• arash

    Awesome article. In a country where people’s lives are cheep and its government doesn’t even care about human rights, its good to know that there are people who are dedicating their time and afford to keep the last Asiatic cheetahs alive. These cats are nothing like their Africans cousins, genetically and physically they are different so its very important to keep them from the demise of Caspian Tigers and Persian lions.

  • arash
    please donate
    iranian cheetah society is NGO (non-goverment organization) so you can be sure that the iranian mullas aren’t stealing your money and its actually being used to save the asiatic cheetas

  • Marlene duarte

    This are good facts about cheetahs

  • Marlene duarte

    This are good facts about cheetahs ❤❤❤

  • Marlene duarte

    What is your name Luke hunter?

  • Emma

    Firstly I would like to congratulate all your efforts in helping to preserve such a delicate population and also in educating the public about such an elusive animal.

    Thankfully now Iranian biologists and conservation foundations are getting the acknowledgement they deserve. As a Masters student in Wildlife Biology and Conservation, Asiatic cats such as cheetahs and lions are not new to me but sometimes the general public are puzzled when they here of lions in India and cheetahs in Iran. But as was mentioned I hope these photos will reach new audiences and will make people more aware about such cat populations in Asia!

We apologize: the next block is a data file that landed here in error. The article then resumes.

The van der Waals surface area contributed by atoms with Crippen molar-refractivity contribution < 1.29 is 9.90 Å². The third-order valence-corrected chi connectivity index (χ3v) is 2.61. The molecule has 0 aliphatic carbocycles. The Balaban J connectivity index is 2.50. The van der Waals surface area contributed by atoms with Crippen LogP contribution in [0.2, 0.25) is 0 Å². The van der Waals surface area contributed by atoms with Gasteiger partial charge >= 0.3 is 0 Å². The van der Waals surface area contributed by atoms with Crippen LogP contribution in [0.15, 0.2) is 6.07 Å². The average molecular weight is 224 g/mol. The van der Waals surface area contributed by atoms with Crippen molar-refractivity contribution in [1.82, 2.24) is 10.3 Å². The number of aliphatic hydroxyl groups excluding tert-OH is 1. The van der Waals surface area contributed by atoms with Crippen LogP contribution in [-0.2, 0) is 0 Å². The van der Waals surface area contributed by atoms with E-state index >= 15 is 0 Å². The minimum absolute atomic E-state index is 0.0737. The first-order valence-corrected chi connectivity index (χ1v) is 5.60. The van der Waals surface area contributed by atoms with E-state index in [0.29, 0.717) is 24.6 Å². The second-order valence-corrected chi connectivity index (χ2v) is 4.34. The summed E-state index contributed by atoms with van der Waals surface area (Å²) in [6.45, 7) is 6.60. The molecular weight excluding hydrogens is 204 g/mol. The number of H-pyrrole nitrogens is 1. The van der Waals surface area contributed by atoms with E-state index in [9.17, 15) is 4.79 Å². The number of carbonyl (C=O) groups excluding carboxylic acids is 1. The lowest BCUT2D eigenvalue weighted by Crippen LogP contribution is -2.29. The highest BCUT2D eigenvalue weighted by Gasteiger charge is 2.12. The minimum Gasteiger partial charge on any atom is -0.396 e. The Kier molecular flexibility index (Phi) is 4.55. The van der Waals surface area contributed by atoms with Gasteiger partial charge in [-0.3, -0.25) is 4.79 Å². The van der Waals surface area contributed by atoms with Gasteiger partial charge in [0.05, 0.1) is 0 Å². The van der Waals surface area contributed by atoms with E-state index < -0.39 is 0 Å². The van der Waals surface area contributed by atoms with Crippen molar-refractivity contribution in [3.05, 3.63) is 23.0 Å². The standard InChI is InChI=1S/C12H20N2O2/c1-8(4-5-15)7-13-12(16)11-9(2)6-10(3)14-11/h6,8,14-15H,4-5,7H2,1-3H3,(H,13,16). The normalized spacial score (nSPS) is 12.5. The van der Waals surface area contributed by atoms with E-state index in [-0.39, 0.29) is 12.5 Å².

Well done to the Iranians for their hard work, sending my appreciation from rainy Edinburgh! 🙂



  • Roshanak

    Mr Luke Hunter,

    Thank you very much for your reply . I know it but anyway in non political sites specially a famous one in geography and environment and related sciences sucks!.. My complain is not about prize but about many photographers who can not join and share their arts and make positive feelings . Anyway I liked to talk about it however I knew the reason.. ; ) ..

    I hope after recently disappointing news about these numbers of these species and negative sings, better protection policies save them . They are not only for Iran . they belong to the world and everybody will be happy to find there are some Iranian cheetahs who are continuing to their life in Iran !..

  • Iman

    this is very good

  • sadegh


  • Nandu

    I was 12 years old, I think. When I first learnt that there were Cheetahs in India long ago and had become extinct long before I was even born. Thanks to the hours spent watching national geographic I suppose, the cheetah was my favourite animal. I remember how terrible I felt that day. I become sad when I think about them even now. Only today did I learn by accident that the cheetahs still survive in Iran, I had assumed that the Asiatic cheetahs were extinct everywhere. I can’t tell you how happy I am. Congratulations to all those trying to preserve these beautiful creatures for the successes you’ve had so farand good luck ahead.